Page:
Wednesday, August 17, 2016

I can’t do this anymore and I don’t mind. I'm as old as I feel and as young as I feel. How I feel changes from moment to moment and it has always been that way for me, for you, for Blossom my dog, for the wild mustang leaping over a narrow gully or peacefully grazing next to his sweetheart. Right now, sitting at my desk, I can summon the sensual, emotional, musical experience of that jump and I’m grateful to the photographer because I also have the image to keep and look at now and then.

In the photo I was 21, a senior at Juilliard, performing Martha Graham’s “Diversion of Angels,” (music by Norman Della Joio,) at Lincoln Center. On the program I was called “The Girl in Red.” I loved dancing that part; I’m smiling now as I write about it, a newly minted 67 year-old. I had a birthday yesterday. With each birthday I feel a little like Alice peering down the rabbit hole. What is being this age like? I want to act like it, I want to be like it.

One of my earliest memories is of telling my friend, Sherry Oviatt, “I know it because I am four and you are only three.” (I don’t remember what the “it” was.) Children are hugely impressed by ages, aren’t they? Well, so are adults, (some more, some less) only they have a funny way of wanting to mask this interest, at least once they reach the middle muddle and beyond. But we do notice. Newspapers reliably give a person’s age, although whether someone accused of burglary is 36 or 38 can’t be all that important can it? If one is famous these days there is no hiding birthdates, no matter what one does to one’s cheeks.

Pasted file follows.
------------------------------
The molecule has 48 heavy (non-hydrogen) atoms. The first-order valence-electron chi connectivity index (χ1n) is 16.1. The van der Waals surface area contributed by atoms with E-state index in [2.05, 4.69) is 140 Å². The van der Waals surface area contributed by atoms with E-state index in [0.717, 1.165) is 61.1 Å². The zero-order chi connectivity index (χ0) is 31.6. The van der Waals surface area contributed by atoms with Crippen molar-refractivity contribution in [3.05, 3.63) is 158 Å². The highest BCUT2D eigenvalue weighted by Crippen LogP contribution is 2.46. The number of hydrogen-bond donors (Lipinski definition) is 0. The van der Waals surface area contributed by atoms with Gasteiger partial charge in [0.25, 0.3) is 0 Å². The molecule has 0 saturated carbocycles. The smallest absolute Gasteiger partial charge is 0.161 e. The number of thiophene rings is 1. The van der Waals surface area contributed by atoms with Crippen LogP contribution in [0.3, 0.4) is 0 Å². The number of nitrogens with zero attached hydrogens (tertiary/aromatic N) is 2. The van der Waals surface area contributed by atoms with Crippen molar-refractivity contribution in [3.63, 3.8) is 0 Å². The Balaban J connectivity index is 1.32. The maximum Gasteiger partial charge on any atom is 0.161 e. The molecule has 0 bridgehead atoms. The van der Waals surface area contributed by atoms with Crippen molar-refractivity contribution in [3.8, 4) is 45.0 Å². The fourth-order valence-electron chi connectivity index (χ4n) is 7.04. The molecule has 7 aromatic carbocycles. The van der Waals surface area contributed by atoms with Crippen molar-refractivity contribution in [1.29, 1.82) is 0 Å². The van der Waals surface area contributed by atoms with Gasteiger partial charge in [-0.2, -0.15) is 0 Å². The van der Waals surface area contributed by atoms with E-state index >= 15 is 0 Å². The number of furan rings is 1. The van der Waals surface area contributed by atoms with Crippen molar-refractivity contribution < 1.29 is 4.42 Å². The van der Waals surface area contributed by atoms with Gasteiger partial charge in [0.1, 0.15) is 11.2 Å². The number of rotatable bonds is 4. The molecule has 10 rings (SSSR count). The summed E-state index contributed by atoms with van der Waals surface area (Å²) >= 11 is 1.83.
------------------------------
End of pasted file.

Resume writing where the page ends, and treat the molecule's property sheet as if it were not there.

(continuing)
I do have to yell at myself sometimes. Disarray happens as we age and this creepy shame about it is nonsense I say to myself. Sagging, wrinkling, slowing, fumbling, more trips to the doctor, brain farts, having to dress the peasant’s body I always knew was there in my genes are all age-appropriate for me and entirely decent. I intend to continue with dignity. Absobloodylutely.

When I was 21 I wasn’t fearful about sickness or senility, but I was fearful about failure as a dancer, as a lover, as friend, student, and oh, yes, daughter. (I never worried about being a good sister, though. I had that.) Little fears tripped me up incessantly. Cooking baffled me. Around certain people I felt incredibly stupid. I’d always been a bookworm, but there were so many books to go!

And clothes! “I all alone beweep my outcast state,” pretty much sums up how I felt about my wardrobe. I don’t fear failure (having tumbled through my share and surfaced again) and little things rarely trip me up with the kind of terror I’d sometimes experience at 21. I’ve had a wonky heart for years and my mind does befuddle itself, but what the hell? If it goes, it goes, eh? Right now, on this exquisite Wednesday at 11:03 I can think, enjoy, continue to 11:04. Ah, it’s here already…